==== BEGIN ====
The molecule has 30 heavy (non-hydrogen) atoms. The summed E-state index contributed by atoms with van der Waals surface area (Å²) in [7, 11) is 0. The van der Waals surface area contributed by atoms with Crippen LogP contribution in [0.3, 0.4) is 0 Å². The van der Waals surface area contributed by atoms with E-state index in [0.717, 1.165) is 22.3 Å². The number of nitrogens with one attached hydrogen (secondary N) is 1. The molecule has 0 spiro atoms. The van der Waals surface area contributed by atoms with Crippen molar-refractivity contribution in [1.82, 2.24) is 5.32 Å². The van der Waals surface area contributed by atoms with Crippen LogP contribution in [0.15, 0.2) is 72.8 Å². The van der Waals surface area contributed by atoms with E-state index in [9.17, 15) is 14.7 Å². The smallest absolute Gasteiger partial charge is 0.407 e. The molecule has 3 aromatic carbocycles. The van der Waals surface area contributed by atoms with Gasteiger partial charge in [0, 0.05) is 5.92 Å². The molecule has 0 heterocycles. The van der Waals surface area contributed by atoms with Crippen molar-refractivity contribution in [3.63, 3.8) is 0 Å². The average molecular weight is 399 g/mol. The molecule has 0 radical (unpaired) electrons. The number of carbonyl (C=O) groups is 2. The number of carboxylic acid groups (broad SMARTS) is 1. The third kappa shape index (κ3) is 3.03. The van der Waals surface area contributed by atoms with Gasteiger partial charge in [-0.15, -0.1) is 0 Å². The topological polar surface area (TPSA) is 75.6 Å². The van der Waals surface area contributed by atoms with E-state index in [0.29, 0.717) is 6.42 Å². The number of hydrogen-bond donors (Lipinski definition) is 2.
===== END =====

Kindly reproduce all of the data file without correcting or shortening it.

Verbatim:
The molecule has 30 heavy (non-hydrogen) atoms. The summed E-state index contributed by atoms with van der Waals surface area (Å²) in [7, 11) is 0. The van der Waals surface area contributed by atoms with Crippen LogP contribution in [0.3, 0.4) is 0 Å². The van der Waals surface area contributed by atoms with E-state index in [0.717, 1.165) is 22.3 Å². The number of nitrogens with one attached hydrogen (secondary N) is 1. The molecule has 0 spiro atoms. The van der Waals surface area contributed by atoms with Crippen molar-refractivity contribution in [1.82, 2.24) is 5.32 Å². The van der Waals surface area contributed by atoms with Crippen LogP contribution in [0.15, 0.2) is 72.8 Å². The van der Waals surface area contributed by atoms with E-state index in [9.17, 15) is 14.7 Å². The smallest absolute Gasteiger partial charge is 0.407 e. The molecule has 3 aromatic carbocycles. The van der Waals surface area contributed by atoms with Gasteiger partial charge in [0, 0.05) is 5.92 Å². The molecule has 0 heterocycles. The van der Waals surface area contributed by atoms with Crippen molar-refractivity contribution in [3.63, 3.8) is 0 Å². The average molecular weight is 399 g/mol. The molecule has 0 radical (unpaired) electrons. The number of carbonyl (C=O) groups is 2. The number of carboxylic acid groups (broad SMARTS) is 1. The third kappa shape index (κ3) is 3.03. The van der Waals surface area contributed by atoms with Gasteiger partial charge in [-0.15, -0.1) is 0 Å². The topological polar surface area (TPSA) is 75.6 Å². The van der Waals surface area contributed by atoms with E-state index in [0.29, 0.717) is 6.42 Å². The number of hydrogen-bond donors (Lipinski definition) is 2.